MONET Claude (Paris, 1840 ; Giverny, 1926)
Londres, le Parlement, reflets sur la Tamise
toile (peinture à l’huile) H. 81,5 cm ; l. 92 cm (sans cadre) ; H. 103,5 cm ; l. 115 cm ; P. 7.5 cm ; VOLUM. 0,0893 (avec cadre)
Signé et daté en bas à droite : Claude Monet 1905.
legs Monet Michel (testateur) (1966 acquis)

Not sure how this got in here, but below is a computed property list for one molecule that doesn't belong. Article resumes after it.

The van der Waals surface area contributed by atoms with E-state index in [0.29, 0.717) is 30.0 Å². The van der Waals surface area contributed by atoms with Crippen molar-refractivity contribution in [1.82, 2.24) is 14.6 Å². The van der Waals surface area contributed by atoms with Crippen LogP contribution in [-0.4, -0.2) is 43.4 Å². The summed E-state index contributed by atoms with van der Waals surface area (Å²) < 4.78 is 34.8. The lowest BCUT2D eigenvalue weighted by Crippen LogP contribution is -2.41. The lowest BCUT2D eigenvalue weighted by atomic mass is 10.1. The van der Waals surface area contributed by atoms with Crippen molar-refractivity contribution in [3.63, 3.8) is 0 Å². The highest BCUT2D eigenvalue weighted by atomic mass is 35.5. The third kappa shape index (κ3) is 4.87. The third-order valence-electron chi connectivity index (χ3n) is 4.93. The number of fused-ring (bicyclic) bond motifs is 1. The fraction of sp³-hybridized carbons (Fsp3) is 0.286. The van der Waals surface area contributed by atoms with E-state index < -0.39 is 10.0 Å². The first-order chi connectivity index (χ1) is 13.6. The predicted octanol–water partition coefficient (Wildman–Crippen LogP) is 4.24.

During his second stay in London, Monet painted several views of the Houses of Parliament from the terrace of Saint Thomas’s Hospital, on the opposite bank of the Thames. These had been rebuilt by the architect Charles Barry from 1840 to 1852, after fire had burned down the old buildings in 1834. Barry took his inspiration from Perpendicular Gothic, a style prominent in 15th-century English architecture. Monet does not try to capture the succession of verticals that characterize the buildings but instead offers a synthetic, ghostly version standing against the light of late afternoon, just when the sun is setting. The details disappear in broad zones of cold color dominated by the square “Victoria Tower” at the southwest corner of the building. Thirty-seven views of the Thames in London were exhibited at Durand-Ruel’s from May 9 to June 4, 1904. The exhibition had quite an impact, even if one journalist rather disconcerted admirers by claiming that Monet worked in part from photographs.